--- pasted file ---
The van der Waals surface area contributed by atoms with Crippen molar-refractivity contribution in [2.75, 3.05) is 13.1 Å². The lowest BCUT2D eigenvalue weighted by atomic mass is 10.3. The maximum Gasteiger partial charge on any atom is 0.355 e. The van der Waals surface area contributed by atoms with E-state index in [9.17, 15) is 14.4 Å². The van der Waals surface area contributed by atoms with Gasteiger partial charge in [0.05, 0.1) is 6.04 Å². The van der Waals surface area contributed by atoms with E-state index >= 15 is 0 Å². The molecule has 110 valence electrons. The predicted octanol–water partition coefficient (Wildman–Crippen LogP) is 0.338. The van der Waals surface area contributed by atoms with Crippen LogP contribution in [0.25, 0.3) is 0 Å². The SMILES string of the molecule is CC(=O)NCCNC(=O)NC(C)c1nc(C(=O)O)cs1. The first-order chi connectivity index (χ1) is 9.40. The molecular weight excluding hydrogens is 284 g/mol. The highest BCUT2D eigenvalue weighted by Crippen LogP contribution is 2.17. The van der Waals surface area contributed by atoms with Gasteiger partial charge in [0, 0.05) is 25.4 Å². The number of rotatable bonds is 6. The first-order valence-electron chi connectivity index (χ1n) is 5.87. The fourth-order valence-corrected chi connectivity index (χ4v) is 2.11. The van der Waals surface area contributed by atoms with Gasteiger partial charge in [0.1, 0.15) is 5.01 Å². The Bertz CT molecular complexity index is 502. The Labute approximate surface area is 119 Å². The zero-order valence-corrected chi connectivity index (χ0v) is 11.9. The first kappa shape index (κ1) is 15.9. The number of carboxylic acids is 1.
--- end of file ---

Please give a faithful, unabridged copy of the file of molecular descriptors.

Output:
The van der Waals surface area contributed by atoms with Crippen molar-refractivity contribution in [2.75, 3.05) is 13.1 Å². The lowest BCUT2D eigenvalue weighted by atomic mass is 10.3. The maximum Gasteiger partial charge on any atom is 0.355 e. The van der Waals surface area contributed by atoms with E-state index in [9.17, 15) is 14.4 Å². The van der Waals surface area contributed by atoms with Gasteiger partial charge in [0.05, 0.1) is 6.04 Å². The van der Waals surface area contributed by atoms with E-state index >= 15 is 0 Å². The molecule has 110 valence electrons. The predicted octanol–water partition coefficient (Wildman–Crippen LogP) is 0.338. The van der Waals surface area contributed by atoms with Crippen LogP contribution in [0.25, 0.3) is 0 Å². The SMILES string of the molecule is CC(=O)NCCNC(=O)NC(C)c1nc(C(=O)O)cs1. The first-order chi connectivity index (χ1) is 9.40. The molecular weight excluding hydrogens is 284 g/mol. The highest BCUT2D eigenvalue weighted by Crippen LogP contribution is 2.17. The van der Waals surface area contributed by atoms with Gasteiger partial charge in [0, 0.05) is 25.4 Å². The number of rotatable bonds is 6. The first-order valence-electron chi connectivity index (χ1n) is 5.87. The fourth-order valence-corrected chi connectivity index (χ4v) is 2.11. The van der Waals surface area contributed by atoms with Gasteiger partial charge in [0.1, 0.15) is 5.01 Å². The Bertz CT molecular complexity index is 502. The Labute approximate surface area is 119 Å². The zero-order valence-corrected chi connectivity index (χ0v) is 11.9. The first kappa shape index (κ1) is 15.9. The number of carboxylic acids is 1.